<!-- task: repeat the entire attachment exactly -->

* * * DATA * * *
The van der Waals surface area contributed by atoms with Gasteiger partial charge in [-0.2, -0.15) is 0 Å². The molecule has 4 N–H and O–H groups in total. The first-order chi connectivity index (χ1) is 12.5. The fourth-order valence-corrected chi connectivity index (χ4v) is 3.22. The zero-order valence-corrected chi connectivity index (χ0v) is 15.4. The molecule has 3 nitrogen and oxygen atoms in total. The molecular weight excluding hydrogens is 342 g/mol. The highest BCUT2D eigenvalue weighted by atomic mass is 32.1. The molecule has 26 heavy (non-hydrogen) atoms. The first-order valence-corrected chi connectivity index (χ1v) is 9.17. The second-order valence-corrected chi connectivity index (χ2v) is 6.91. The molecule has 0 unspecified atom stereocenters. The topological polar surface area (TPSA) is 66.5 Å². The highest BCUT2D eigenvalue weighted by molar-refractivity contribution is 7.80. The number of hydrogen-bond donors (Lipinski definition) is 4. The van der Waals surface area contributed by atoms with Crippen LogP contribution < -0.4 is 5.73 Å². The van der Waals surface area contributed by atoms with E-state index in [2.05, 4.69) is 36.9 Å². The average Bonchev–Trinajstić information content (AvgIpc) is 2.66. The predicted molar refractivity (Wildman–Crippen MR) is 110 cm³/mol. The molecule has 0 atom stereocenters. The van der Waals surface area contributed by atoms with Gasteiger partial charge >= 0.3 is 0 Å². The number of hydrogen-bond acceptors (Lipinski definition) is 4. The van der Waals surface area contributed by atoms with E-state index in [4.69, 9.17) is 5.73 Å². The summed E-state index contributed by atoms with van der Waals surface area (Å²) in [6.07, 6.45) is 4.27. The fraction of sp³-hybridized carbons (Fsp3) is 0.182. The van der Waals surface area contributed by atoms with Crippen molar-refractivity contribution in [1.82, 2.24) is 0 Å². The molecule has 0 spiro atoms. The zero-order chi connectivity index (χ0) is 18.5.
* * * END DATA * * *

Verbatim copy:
The van der Waals surface area contributed by atoms with Gasteiger partial charge in [-0.2, -0.15) is 0 Å². The molecule has 4 N–H and O–H groups in total. The first-order chi connectivity index (χ1) is 12.5. The fourth-order valence-corrected chi connectivity index (χ4v) is 3.22. The zero-order valence-corrected chi connectivity index (χ0v) is 15.4. The molecule has 3 nitrogen and oxygen atoms in total. The molecular weight excluding hydrogens is 342 g/mol. The highest BCUT2D eigenvalue weighted by atomic mass is 32.1. The molecule has 26 heavy (non-hydrogen) atoms. The first-order valence-corrected chi connectivity index (χ1v) is 9.17. The second-order valence-corrected chi connectivity index (χ2v) is 6.91. The molecule has 0 unspecified atom stereocenters. The topological polar surface area (TPSA) is 66.5 Å². The highest BCUT2D eigenvalue weighted by molar-refractivity contribution is 7.80. The number of hydrogen-bond donors (Lipinski definition) is 4. The van der Waals surface area contributed by atoms with Crippen LogP contribution < -0.4 is 5.73 Å². The van der Waals surface area contributed by atoms with E-state index in [2.05, 4.69) is 36.9 Å². The average Bonchev–Trinajstić information content (AvgIpc) is 2.66. The predicted molar refractivity (Wildman–Crippen MR) is 110 cm³/mol. The molecule has 0 atom stereocenters. The van der Waals surface area contributed by atoms with Gasteiger partial charge >= 0.3 is 0 Å². The number of hydrogen-bond acceptors (Lipinski definition) is 4. The van der Waals surface area contributed by atoms with E-state index in [4.69, 9.17) is 5.73 Å². The summed E-state index contributed by atoms with van der Waals surface area (Å²) in [6.07, 6.45) is 4.27. The fraction of sp³-hybridized carbons (Fsp3) is 0.182. The van der Waals surface area contributed by atoms with Crippen molar-refractivity contribution in [1.82, 2.24) is 0 Å². The molecule has 0 spiro atoms. The zero-order chi connectivity index (χ0) is 18.5.